When you go back to school what are you going to tell your friends?
That you should have come and support the cause. More of us should have came and support the cause, because I think for a GOOD cause, because as we get older, we’re the ones that are going to have nephews, nieces, granddaughters, daughters, sons, everything, cousins, and you might never know. One of their lives can be taken instantly by the police, for a dumb reason... This [demonstration] is just a beginning.

High school student, San Francisco
What the cops are doing, killing all these people is wrong and it needs to stop. Most of them are unarmed. And there’s the mass incarceration. They are targeting young people of color, and it’s just not right. Recently my nephew was incarcerated for a month, and he has been on house arrest for eight months for something petty that he didn’t do. He’s an African-American male and what they did to him was wrong. They don’t help us. They just try to bring us down. It’s like another genocide. They can’t put us back in slavery, so they are just going to find a way to lock us up... We all need to stand up. We all need to say something. This can’t go on. Us as a whole, we are stronger than those who are trying to bring us down. If we all just come together we can stop it.

Latino student from a San Francisco high school
I’m a senior so I’m taking a big risk right now. I believe that it’s time to take a step to notify people that it’s not OK what’s happening and that we’re not blindfolded any more. These deaths are unjustified and can’t keep going on. I’m a youth. I’m Latino. I’m 17 years old and I’m tired of watching my brothers and sisters of a lot of races just go down like that. It starts me thinking, who is going to be next? Will it be a family member? One of my friends? I just can’t handle that anymore. We never know when it is going to happen with us. So it’s time to take a step in and put an end to this.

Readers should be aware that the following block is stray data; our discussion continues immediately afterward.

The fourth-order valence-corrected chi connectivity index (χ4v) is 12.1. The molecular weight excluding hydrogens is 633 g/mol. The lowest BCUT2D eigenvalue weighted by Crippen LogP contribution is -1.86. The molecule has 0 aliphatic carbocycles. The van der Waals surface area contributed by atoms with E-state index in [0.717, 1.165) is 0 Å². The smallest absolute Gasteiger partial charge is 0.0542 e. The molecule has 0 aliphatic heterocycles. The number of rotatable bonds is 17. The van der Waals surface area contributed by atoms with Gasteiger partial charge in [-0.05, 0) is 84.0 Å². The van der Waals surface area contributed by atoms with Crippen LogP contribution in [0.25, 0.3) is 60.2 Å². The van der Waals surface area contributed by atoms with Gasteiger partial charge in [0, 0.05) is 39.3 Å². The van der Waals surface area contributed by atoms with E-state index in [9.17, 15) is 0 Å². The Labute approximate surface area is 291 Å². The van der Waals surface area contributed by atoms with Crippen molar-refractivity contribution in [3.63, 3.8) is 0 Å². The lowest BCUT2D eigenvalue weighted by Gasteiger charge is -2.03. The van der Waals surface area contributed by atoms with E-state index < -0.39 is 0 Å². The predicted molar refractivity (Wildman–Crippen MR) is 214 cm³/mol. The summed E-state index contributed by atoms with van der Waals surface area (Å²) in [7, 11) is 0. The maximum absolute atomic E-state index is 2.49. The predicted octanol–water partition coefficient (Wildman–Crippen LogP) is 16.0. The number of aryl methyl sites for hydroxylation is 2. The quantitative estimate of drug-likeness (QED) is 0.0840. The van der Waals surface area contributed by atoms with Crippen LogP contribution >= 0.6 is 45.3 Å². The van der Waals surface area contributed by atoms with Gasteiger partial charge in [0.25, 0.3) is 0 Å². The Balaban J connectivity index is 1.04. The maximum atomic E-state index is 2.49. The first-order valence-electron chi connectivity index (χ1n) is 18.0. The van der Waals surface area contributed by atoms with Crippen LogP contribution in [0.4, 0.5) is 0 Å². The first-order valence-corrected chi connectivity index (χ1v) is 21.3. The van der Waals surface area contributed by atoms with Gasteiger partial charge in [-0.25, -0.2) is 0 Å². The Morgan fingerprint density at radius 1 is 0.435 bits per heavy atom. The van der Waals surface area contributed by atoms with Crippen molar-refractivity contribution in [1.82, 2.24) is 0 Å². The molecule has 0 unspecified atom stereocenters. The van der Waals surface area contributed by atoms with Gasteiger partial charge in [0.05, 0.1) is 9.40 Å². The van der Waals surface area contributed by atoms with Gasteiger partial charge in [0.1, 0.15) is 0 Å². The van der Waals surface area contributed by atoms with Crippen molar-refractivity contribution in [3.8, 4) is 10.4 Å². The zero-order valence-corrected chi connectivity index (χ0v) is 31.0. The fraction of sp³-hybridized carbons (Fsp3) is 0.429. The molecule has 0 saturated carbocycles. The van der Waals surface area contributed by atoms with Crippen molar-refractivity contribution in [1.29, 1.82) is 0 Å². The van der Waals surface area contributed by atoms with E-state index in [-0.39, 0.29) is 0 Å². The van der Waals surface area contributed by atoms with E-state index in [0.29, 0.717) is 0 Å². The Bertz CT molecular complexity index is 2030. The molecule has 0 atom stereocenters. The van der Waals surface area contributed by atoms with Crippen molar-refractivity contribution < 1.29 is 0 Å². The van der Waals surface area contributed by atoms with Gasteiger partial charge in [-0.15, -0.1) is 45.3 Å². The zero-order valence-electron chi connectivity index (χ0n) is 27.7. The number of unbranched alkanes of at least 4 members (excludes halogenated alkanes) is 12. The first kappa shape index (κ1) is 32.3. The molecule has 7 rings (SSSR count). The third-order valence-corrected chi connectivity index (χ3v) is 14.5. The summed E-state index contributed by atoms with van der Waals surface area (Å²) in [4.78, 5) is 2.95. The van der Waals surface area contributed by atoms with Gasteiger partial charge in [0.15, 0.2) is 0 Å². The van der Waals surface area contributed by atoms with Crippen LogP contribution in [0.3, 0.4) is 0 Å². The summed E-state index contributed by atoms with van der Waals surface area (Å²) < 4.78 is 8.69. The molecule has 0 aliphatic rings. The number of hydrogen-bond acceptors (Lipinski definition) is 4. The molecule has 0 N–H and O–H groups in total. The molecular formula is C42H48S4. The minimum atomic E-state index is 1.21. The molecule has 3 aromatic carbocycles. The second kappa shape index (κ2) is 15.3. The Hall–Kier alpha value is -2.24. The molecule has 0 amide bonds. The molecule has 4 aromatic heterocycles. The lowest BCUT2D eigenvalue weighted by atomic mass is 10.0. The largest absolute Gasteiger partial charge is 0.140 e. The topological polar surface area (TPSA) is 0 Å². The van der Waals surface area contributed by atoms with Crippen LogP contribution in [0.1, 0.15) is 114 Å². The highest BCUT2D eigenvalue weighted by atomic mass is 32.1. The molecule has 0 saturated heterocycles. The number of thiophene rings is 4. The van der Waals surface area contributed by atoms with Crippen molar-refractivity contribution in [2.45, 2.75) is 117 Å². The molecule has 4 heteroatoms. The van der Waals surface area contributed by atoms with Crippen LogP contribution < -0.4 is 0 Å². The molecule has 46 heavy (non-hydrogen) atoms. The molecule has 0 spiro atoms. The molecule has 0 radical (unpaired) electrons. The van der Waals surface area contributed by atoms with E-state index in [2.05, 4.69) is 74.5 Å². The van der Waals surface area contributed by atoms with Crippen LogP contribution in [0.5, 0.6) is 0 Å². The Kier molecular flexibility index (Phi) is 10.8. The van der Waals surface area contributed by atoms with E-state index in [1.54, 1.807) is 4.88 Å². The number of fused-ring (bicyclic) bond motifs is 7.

Young man in San Francisco holding a banner for Amilcar Perez and Alex Nieto (both killed by police in the last year
We all need to get together as one. It’s unity. That’s what’s going to stop this. Not just one person and not just one community. We all got to get together, the brown community, the Black community. Actually, all communities—the Asian community, the white community. If we keep on letting police kill people of one race, then it’s going to happen next to a person of another race. They shouldn’t wait for that. They should just join in today so we can stop this shit... They shot Amilcar Perez in the back. Alex, they fired more than 50 shots and hit him with 20. That’s outrageous... They are supposed to be here to serve and protect, not shoot us and kill us.

High school student, San Francisco
The day of April 14, I felt nervous. My friends and I were still deciding how and when we would walk out, but we were sure we were going to make it memorable. At 11, a group of us walked out of math class with our fists up saying “Black Lives Matter!” From there we felt ready to hit the streets. Starting at 24th and Mission, listening to the guy speak made me feel strongly about the cause. Then when we began marching together, I felt enormous vibes and unity. I felt powerful and like change is possible and near.

UC Berkeley student, at A14 action on campus
Several people have asked me, what are you doing, you’re just blocking Sather Gate, you’re just making students mad. And we’re like, no, look around, you see all these students standing around here? We’re raising solidarity... They say another “thug” was murdered, another “illegal alien” like myself crossed the border or something. What we’re doing is we’re dehumanizing people. We’re rationalizing whatever action we take against them. And that’s not OK.